As this press article reveals on the restaurant’s own website, the ad is only part of a larger marketing campaign that exploits women’s bodies. Chinese Laundry’s restaurant walls are decorated with “black and white semi-nude photographs,” and on opening night:
“For the VIP party only, Elkhay outfitted that private dining room with a model, scantily clad in red silk, to serve as a live platform for the wide selection of sushi that was set down on leaves… Once the model left, another female, wrapped in a sheet, appeared, only this one was a photograph, larger than life-size, embossed on the table.”
Objectifying Asian women on paper is bad enough. Actually using them as objects (i.e. serving platters) is reprehensible.
NAPAWF Denounces Ad Campaign for “Chinese Laundry” Fusion Restaurant
METRO WASHINGTON, DC – The National Asian Pacific American Women’s Forum (NAPAWF) joins community members and activists in expressing deep objection to an ad campaign printed in February and March of this year to publicize a new Asian fusion restaurant owned by Chow Fun Food Group, Inc.
A print advertisement in last month’s Providence Monthly magazine signaled the upcoming opening of Chinese Laundry, an Asian fusion restaurant in downtown Providence, RI, built on the site of a former Chinese laundry business that closed six years ago. The advertisement prominently featured a black and white image of a faceless nude female torso with traditional Chinese characters tattooed down the side of her body, and a black banner containing the text “see what you are missing” across her breasts. A bar of text across the top of the advertisement read, “good things come to those who wait.” Earlier this month, the advertisement was again printed in Providence Monthly, this time with the words, “the wait is over.” Click here to sign a petition denouncing the ad. In an apparent response to public objection to the advertisement led by Asian American activists, Chow Fun Food Group owner John Elkhay recently announced that the ad campaign will be pulled.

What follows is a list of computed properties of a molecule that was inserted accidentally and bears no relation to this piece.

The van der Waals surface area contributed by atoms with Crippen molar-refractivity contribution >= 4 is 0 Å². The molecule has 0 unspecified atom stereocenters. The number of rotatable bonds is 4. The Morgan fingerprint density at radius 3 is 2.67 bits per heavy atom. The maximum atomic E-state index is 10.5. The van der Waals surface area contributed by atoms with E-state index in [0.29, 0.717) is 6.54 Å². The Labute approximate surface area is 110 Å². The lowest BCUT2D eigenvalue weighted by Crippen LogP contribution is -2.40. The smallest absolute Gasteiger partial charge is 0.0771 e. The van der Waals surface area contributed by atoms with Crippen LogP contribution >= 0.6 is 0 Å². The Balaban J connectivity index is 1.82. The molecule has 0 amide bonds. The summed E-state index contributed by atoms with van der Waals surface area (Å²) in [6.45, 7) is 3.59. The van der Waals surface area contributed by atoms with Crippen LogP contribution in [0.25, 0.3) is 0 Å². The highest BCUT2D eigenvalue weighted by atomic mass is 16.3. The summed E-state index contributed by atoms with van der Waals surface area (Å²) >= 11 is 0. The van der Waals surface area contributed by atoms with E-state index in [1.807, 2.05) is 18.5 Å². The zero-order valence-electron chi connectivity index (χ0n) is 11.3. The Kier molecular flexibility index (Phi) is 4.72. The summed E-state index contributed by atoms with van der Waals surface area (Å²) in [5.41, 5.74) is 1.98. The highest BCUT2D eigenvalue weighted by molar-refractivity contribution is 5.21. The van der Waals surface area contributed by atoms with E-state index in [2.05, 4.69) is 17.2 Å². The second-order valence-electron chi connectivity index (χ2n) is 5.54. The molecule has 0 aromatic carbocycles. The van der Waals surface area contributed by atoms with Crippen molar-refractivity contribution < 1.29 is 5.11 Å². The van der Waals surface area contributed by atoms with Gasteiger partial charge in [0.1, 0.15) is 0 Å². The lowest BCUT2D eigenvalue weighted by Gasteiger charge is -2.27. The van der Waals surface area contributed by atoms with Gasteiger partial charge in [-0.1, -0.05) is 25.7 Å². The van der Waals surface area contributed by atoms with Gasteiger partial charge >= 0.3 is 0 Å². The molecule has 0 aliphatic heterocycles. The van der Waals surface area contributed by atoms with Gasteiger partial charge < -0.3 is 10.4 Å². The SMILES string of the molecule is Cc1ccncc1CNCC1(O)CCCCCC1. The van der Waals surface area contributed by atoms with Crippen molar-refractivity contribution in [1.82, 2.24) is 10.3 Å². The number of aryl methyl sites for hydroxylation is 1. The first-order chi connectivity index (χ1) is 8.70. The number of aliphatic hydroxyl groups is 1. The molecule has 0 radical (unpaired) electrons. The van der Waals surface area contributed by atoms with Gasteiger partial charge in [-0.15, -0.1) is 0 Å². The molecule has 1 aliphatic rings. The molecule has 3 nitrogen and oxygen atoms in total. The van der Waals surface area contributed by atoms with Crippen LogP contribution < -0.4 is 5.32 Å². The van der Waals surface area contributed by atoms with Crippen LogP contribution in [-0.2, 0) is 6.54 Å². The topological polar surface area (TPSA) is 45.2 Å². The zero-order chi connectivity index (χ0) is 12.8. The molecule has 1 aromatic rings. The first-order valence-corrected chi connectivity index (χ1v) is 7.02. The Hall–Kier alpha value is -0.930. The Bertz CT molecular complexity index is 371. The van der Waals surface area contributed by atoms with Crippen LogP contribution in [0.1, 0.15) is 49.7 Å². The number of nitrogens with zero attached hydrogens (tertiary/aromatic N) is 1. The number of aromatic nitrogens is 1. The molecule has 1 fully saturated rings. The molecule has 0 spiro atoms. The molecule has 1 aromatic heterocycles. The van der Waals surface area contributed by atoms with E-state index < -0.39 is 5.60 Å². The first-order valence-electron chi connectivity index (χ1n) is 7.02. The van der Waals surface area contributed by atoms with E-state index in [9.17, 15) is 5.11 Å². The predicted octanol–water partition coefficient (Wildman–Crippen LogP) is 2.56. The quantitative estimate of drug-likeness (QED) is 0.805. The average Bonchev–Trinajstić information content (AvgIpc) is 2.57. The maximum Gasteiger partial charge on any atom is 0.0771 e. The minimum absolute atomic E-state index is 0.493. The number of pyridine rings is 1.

This is only a first step. NAPAWF denounces the Chow Fun Food Group for leveraging, in this marketing campaign, the lowest common denominators of Asian female exoticism and the commodification of a generalized Asian culture. NAPAWF is also disturbed by the flippancy with which the restaurant appropriated the name “Chinese Laundry” without recognition of the significance that line of business played in Chinese American history and oppression.
In the late 19th and early 20th centuries, Chinese Americans were largely forced to enter the laundering business due to intense discrimination that closed the door of opportunity to most other forms of work. Chinese Americans came to be associated with the laundry business because, as with railroad work during the mid-19th century, it was one of the few available industries that Chinese workers could enter into to pursue a livelihood. Mr. Elkhay clearly missed the mark in naming his restaurant “Chinese Laundry” to “honor the time honored traditions of those before us,” as Mr. Elkhay has stated.
Similarly, the advertisements’ evocations of passive, faceless hypersexuality resurrect the struggles that Asian American and Pacific Islander women have historically fought against. For centuries, Asian American and Pacific Islander women have been represented as objects of submission, foreignness and sexual exoticism. The advertisement is proof that this “orientalism” continues today.
NAPAWF calls on Mr. Elkhay to take seriously his own proclaimed desire to respect the cultures that he seeks to profit from, by acknowledging their histories and realities rather than packaging them into offensive and oppressive pop culture quips. We urge Mr. Elkhay, as a successful business owner, to wield his powers of publicity in ways that are constructive to dismantling, rather than propagating, culture and gender oppression.
Send a message to the Chow Fun Food Group! Click here to sign a petition calling on Mr. Elkhay to issue a formal apology and discontinue this “business practice.” Please contact Bonnie for more info or if you would like to get involved in local campaign efforts.